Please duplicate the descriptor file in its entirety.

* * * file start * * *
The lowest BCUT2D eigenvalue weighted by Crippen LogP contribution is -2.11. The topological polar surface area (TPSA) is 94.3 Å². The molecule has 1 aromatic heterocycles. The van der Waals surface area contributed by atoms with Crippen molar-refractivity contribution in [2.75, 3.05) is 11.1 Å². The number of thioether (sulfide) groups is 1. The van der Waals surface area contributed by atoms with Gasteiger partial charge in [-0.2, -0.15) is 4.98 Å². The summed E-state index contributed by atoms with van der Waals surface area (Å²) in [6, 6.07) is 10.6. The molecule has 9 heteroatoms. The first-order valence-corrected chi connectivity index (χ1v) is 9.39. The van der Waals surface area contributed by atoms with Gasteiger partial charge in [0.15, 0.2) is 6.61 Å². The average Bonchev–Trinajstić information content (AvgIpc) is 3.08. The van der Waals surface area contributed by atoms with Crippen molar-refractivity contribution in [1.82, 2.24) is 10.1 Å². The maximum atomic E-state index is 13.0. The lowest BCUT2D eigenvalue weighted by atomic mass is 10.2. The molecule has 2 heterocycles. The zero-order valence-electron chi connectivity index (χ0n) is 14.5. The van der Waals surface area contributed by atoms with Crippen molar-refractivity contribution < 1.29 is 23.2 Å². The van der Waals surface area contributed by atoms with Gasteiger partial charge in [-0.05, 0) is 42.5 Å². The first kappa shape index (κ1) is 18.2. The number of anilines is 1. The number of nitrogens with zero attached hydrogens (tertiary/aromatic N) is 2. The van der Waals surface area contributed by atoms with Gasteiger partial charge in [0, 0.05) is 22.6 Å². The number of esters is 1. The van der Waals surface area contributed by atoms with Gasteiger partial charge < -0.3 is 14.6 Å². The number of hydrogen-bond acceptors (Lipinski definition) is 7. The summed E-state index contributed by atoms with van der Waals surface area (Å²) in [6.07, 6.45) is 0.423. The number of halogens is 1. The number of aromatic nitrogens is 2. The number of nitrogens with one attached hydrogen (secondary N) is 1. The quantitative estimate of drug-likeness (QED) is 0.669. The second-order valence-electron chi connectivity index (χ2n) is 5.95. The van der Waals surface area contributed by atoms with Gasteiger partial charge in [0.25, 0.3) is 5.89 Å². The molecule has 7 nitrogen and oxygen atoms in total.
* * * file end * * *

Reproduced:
The lowest BCUT2D eigenvalue weighted by Crippen LogP contribution is -2.11. The topological polar surface area (TPSA) is 94.3 Å². The molecule has 1 aromatic heterocycles. The van der Waals surface area contributed by atoms with Crippen molar-refractivity contribution in [2.75, 3.05) is 11.1 Å². The number of thioether (sulfide) groups is 1. The van der Waals surface area contributed by atoms with Gasteiger partial charge in [-0.2, -0.15) is 4.98 Å². The summed E-state index contributed by atoms with van der Waals surface area (Å²) in [6, 6.07) is 10.6. The molecule has 9 heteroatoms. The first-order valence-corrected chi connectivity index (χ1v) is 9.39. The van der Waals surface area contributed by atoms with Gasteiger partial charge in [0.15, 0.2) is 6.61 Å². The average Bonchev–Trinajstić information content (AvgIpc) is 3.08. The van der Waals surface area contributed by atoms with Crippen molar-refractivity contribution in [1.82, 2.24) is 10.1 Å². The maximum atomic E-state index is 13.0. The lowest BCUT2D eigenvalue weighted by atomic mass is 10.2. The molecule has 2 heterocycles. The zero-order valence-electron chi connectivity index (χ0n) is 14.5. The van der Waals surface area contributed by atoms with Crippen molar-refractivity contribution < 1.29 is 23.2 Å². The van der Waals surface area contributed by atoms with Gasteiger partial charge in [-0.05, 0) is 42.5 Å². The first kappa shape index (κ1) is 18.2. The number of anilines is 1. The number of nitrogens with zero attached hydrogens (tertiary/aromatic N) is 2. The van der Waals surface area contributed by atoms with Gasteiger partial charge in [0, 0.05) is 22.6 Å². The number of esters is 1. The van der Waals surface area contributed by atoms with Gasteiger partial charge < -0.3 is 14.6 Å². The number of hydrogen-bond acceptors (Lipinski definition) is 7. The summed E-state index contributed by atoms with van der Waals surface area (Å²) in [6.07, 6.45) is 0.423. The number of halogens is 1. The number of aromatic nitrogens is 2. The number of nitrogens with one attached hydrogen (secondary N) is 1. The quantitative estimate of drug-likeness (QED) is 0.669. The second-order valence-electron chi connectivity index (χ2n) is 5.95. The van der Waals surface area contributed by atoms with Gasteiger partial charge in [0.25, 0.3) is 5.89 Å². The molecule has 7 nitrogen and oxygen atoms in total.